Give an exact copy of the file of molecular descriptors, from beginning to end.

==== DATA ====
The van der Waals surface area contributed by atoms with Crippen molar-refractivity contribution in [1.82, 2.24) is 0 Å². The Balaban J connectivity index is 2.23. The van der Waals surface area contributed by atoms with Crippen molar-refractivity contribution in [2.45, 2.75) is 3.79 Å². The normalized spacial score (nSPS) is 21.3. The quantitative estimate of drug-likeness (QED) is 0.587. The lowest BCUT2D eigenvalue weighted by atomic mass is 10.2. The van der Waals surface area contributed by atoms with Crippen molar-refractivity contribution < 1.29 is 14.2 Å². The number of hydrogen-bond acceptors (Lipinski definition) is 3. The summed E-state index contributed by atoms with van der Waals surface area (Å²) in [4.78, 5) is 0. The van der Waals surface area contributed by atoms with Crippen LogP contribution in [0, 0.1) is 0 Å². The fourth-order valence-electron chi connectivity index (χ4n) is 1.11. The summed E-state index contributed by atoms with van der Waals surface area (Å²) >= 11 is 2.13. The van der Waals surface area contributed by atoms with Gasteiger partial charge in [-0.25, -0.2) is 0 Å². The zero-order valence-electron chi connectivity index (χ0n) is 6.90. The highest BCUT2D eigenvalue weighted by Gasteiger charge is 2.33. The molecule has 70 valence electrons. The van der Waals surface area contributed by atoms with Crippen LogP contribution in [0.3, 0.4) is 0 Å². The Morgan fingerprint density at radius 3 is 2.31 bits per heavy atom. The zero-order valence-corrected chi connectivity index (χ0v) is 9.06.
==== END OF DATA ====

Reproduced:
The van der Waals surface area contributed by atoms with Crippen molar-refractivity contribution in [1.82, 2.24) is 0 Å². The Balaban J connectivity index is 2.23. The van der Waals surface area contributed by atoms with Crippen molar-refractivity contribution in [2.45, 2.75) is 3.79 Å². The normalized spacial score (nSPS) is 21.3. The quantitative estimate of drug-likeness (QED) is 0.587. The lowest BCUT2D eigenvalue weighted by atomic mass is 10.2. The van der Waals surface area contributed by atoms with Crippen molar-refractivity contribution < 1.29 is 14.2 Å². The number of hydrogen-bond acceptors (Lipinski definition) is 3. The summed E-state index contributed by atoms with van der Waals surface area (Å²) in [4.78, 5) is 0. The van der Waals surface area contributed by atoms with Crippen LogP contribution in [0, 0.1) is 0 Å². The fourth-order valence-electron chi connectivity index (χ4n) is 1.11. The summed E-state index contributed by atoms with van der Waals surface area (Å²) >= 11 is 2.13. The van der Waals surface area contributed by atoms with Gasteiger partial charge in [-0.25, -0.2) is 0 Å². The zero-order valence-electron chi connectivity index (χ0n) is 6.90. The highest BCUT2D eigenvalue weighted by Gasteiger charge is 2.33. The molecule has 70 valence electrons. The van der Waals surface area contributed by atoms with Crippen LogP contribution in [0.3, 0.4) is 0 Å². The Morgan fingerprint density at radius 3 is 2.31 bits per heavy atom. The zero-order valence-corrected chi connectivity index (χ0v) is 9.06.